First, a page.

As the population of the earth creeps toward an estimated 7.5 billion people, many are becoming more interested in reducing their carbon footprint at home and thereby reducing their environmental impacts on a broader scale. Ripple effects start small and add up — so here are ten things you can do at home to begin reducing your carbon footprint, starting now.
Use LED light bulbs
LED bulbs can use up to 80% less energy than a regular incandescent, and they last for up to 25,000 hours. That means fewer lightbulbs in the landfill and an enormous reduction in energy usage that, coincidentally, will also lower your monthly electric bill.
Properly insulate and seal your home
Those drafty windows and strangely cold closets are a sign that there are places for your heat or air conditioning to escape. If your walls need some additional insulation in a few places, consider having the experts add some blown insulation to fill the gaps without having to tear the whole wall apart. Most hardware stores also sell small kits to help you insulate your wall sockets quickly and easily. For the windows and doors, adding some sticky caulk around the edges or applying plastic over the windows can be a great temporary fix, though nothing beats installing energy efficient windows…
Unplug devices that aren’t in use
The electrician calls it a “phantom load” – appliances that are drawing electricity even when they are shut off, just because they are still plugged in. If you aren’t using it, unplug it or purchase a power strip with an on/off switch to completely shut off power to your devices. Believe it or not, you could save a significant amount of electricity this way — and around $100 a year, energy.gov estimates.
Buy local food
We know what a central role food plays in our daily lives, but have you thought about how far your food has had to travel — and at what carbon cost? A lot of the food purchased at commercial grocery stores has traveled a long way to arrive in your refrigerator, both by sea and over land. The more locally you can source your food, the less distance it will have to travel — and the fresher it will be.
Reduce meat and dairy consumption
With the number of resources that it takes to raise one cow, including pasture, processing, water consumption, and so forth, farmers could produce a lot more vegetables. Commercial livestock are responsible for around 18% of global emissions, so whether they are dairy cows or beef cattle they are having a detrimental impact on our carbon load. Reduce the demand, and the emissions go down.
Choose energy efficient appliances
Look for the Energy Star rating for appliances that are noted as being particularly energy efficient. The ratings offer different levels and generally explain how much energy and money you’ll save each year, so as you need to replace your appliances or purchase new ones of your new home, make your home energy efficient by choosing appliances highlighting their low energy consumption.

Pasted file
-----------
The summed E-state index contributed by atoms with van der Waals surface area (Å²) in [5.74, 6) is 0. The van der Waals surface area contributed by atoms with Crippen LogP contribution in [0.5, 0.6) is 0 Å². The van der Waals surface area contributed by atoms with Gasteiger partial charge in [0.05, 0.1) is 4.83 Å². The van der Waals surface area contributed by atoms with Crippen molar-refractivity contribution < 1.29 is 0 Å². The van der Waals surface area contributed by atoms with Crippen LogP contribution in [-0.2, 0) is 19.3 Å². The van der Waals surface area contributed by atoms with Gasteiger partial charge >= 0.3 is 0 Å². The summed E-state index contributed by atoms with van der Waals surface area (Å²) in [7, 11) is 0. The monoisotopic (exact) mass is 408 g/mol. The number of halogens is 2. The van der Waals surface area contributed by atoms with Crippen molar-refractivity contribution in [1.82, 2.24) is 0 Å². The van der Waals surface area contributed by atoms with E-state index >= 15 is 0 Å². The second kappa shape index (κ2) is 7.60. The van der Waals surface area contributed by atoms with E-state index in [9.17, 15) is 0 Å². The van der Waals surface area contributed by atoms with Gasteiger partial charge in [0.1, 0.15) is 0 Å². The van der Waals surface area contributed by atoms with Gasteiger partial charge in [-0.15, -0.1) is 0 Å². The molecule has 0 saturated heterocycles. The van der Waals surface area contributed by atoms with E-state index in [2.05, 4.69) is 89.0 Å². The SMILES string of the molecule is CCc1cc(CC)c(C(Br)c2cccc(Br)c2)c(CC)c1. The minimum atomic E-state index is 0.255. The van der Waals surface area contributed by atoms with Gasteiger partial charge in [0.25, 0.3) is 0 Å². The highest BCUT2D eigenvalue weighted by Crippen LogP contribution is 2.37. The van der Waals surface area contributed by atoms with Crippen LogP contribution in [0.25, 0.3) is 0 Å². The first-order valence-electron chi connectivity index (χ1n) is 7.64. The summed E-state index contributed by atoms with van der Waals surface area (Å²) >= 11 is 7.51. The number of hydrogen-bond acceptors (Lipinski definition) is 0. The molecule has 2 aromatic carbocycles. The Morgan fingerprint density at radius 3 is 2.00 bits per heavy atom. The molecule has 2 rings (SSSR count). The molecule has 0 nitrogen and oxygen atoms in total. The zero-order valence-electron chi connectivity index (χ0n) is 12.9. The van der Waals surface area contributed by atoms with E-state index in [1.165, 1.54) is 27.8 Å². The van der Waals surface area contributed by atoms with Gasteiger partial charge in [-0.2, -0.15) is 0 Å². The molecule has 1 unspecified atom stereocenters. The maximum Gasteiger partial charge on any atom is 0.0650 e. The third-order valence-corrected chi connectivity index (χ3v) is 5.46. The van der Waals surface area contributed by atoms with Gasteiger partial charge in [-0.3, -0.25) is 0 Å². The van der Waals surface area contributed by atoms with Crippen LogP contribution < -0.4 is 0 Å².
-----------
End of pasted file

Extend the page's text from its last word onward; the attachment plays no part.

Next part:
Quit the bottled water
Consuming your water from bottles creates a significant pileup of plastic waste that, even if it is recycled, requires energy and resource use to create and then process. What’s more, how far did your water have to travel in that bottle, and by what means? The carbon footprint of a bottle of water is far more significant than purchasing a high-quality water filter for your faucet and keeping the filters fresh. Not to mention it’s so much easier to just turn on the faucet…
Keep your thermostat at a moderate setting
We are not meant to constantly exist in a perfect climate, so put on a sweater and some slippers and turn the heat down a little. In the summer, resist the urge to crank the air conditioning all the way up and teach your body to acclimate to the seasons a little more. You’ll save energy and resources on your utilities, and it’ll be easier on the system when you do eventually decide to go outside.
Install solar panels and/or solar hot water
This is a big investment, certainly, but many states offer subsidies, rebates, and other incentives to encourage residential homes to install solar panels on their roofs. Look at what your state’s requirements are for alternative energy (can you feed back into the grid or not?), and consider adding a supplemental system to your home to reduce the amount of energy you need to draw from the grid.
Set timers on your water heater and thermostat so they automatically conserve for you
It’s enough to remember your keys and wallet, much less turning down the heat. Set timers for your thermostat to be on when you need it and turned down low while you are away. Similarly, tell the water heater it can take a break during the day while you don’t need on-demand hot water. Even better? Install an on-demand water heater.
If you’re moving to a new home and looking for ways to make the move itself an eco-friendly move, have a look at these tips — and while you’re at it, take a minute to get some moving estimates quickly and easily!